Best Ways to Prevent Sun Damage on Your Face

The sun is the reason why the entire planet can continuously survive. It keeps every living thing alive in one manner or another. It’s strange to consider the sun to be an adversary, but that’s exactly what it is. The sun is more harmful than helpful to our skin, and it’s necessary to take steps to counteract or prevent the damage the sun may cause. 

Why Is the Sun So Harmful to Skin?

The sun’s ultraviolet rays are intense. They’re a naturally occurring form of radiation, and they destroy cells they come into contact with.

When the skin is exposed to ultraviolet rays for prolonged periods, damage begins to accumulate. Too much sun exposure can lead to various forms of sun damage like dark spots, wrinkles, moles, collagen loss, or sunburn, where the damage is so severe that the top layer of the skin burns and peels, leaving the layer beneath red, sensitive, discomfort. 

Protecting yourself from UV radiation is not merely an aesthetic concern. It’s a health concern. Minimizing sun exposure and taking adequate steps to mitigate the sun’s ability to damage your skin are necessary for your well-being. 

Isn’t It Good To Go Outside?

It’s great to go outside. Fresh air, hiking, and watching the ocean are great for your body and your soul. 

Spending time in nature is a meditative activity that many people find to be relaxing and fulfilling. It’s only not good to be outside if you aren’t protected from the sun. 

Many people believe that unprotected exposure to UVB rays and UVA rays is beneficial because the body uses sunlight to create vitamin D. While this process does occur, it isn’t necessary for achieving healthy amounts of vitamin D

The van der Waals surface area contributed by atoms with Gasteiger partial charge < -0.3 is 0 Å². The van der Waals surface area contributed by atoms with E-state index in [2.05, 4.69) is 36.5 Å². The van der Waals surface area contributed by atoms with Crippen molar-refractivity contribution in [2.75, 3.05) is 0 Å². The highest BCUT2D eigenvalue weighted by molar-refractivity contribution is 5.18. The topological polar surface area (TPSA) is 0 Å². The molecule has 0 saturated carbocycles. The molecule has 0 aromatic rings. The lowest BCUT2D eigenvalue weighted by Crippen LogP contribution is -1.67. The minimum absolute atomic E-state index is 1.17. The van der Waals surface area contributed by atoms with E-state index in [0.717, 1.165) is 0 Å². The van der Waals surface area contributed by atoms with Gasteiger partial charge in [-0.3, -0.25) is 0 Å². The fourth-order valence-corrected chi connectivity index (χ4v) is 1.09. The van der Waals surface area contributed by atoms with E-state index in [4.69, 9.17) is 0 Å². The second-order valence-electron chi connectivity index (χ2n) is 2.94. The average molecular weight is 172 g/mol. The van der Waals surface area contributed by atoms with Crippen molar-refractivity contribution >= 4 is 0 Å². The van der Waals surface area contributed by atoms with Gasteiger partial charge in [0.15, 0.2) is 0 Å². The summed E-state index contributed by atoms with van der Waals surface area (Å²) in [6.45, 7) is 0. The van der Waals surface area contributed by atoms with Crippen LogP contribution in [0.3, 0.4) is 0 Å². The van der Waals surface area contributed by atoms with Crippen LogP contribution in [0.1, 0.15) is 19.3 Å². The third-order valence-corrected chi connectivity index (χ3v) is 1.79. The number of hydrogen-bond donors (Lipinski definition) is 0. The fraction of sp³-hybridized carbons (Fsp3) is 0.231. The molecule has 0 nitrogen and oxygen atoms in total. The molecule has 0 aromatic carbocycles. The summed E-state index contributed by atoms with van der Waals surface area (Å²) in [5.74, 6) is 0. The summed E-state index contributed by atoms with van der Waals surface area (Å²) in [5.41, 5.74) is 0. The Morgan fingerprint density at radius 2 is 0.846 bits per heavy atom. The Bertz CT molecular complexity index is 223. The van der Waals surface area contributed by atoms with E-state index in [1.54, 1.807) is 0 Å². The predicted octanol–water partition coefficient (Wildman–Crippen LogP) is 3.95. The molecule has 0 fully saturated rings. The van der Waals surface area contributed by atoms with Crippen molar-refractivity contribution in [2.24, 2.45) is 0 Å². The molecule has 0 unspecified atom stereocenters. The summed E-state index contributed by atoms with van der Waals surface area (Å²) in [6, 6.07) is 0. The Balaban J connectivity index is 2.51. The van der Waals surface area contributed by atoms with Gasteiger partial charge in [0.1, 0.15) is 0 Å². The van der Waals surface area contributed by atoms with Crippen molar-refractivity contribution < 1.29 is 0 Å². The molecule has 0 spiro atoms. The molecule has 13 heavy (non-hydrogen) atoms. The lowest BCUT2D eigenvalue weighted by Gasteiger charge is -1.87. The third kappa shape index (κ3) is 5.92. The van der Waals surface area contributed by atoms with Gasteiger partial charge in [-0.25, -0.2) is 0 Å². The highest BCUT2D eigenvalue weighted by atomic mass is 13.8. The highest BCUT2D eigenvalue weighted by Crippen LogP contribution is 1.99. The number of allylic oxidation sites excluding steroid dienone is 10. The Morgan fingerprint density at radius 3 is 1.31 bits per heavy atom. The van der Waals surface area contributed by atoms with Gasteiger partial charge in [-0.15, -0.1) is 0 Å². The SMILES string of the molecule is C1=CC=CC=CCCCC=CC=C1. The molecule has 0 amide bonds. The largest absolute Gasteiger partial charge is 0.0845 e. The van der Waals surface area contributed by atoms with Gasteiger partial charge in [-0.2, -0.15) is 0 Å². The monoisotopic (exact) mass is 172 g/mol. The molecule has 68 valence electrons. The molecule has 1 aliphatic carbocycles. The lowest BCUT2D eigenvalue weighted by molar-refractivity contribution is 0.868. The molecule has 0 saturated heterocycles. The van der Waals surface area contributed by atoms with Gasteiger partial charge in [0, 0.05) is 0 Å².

Most of the things we eat and drink are already fortified with vitamin D. If your doctor recommends that you get more vitamin D, it’s unlikely that the medical recommendation will be sun exposure. Supplements are much safer. 

The Appearance of Sun Damage

Sun damage can manifest itself in many different ways, from uneven skin tone and skin texture to elastin protein damage and scaly patches. Many people develop sun spots (also known as age spots or liver spots), which are dark hyperpigmentation spots caused by uneven melanin production. 

The sun also dehydrates the skin, leading to the premature appearance of skin aging and skin that’s dry to the touch. Repeated sun damage can cause irreversible lines in the skin.

Protecting Yourself From the Sun

For the most part, sun damage can be avoided. The most logical thing to do is to avoid the sun as often as possible. This isn’t always feasible. You’re going to encounter the sun just by walking to the mailbox. For excursions longer than that, even if you’ll be traveling primarily by car, you need to protect yourself from the sun.

Using Sunscreen

Learn more about the sun protection factor in your sunscreen products. Broad-spectrum SPF 30 sunscreen is a must-have. SPF 30 is perfectly effective in all sun conditions. 

There are SPFs with much higher ratings, but they’re only minimally more effective than SPF 30. Not to mention, they’re also a lot more expensive. 

Apply sunscreen to your face and all skin that isn’t covered by clothing. If you go swimming, remember to reapply after you dry off. Even water-resistant sunscreens wear away over time.

Wearing Sunglasses

UV-rated sunglasses will help to protect your eyesight from sun damage. They’ll also help to protect the sensitive, thin skin around your eyes from sun damage. It can be difficult to apply sunscreen adequately around your eyes, since you need to avoid getting the sunscreen in your eyes. Sunglasses work double duty to protect you.

Find a Hat You Like

Protective clothing like hats is a wonderful addition to your skincare regimen. If you aren’t a hat person, you might want to consider becoming a hat person. Wide-brimmed hats provide sun protection by shading your entire face. Although wide-brimmed hats wouldn’t generally be regarded as stylish, they’re an essential sun protection tool.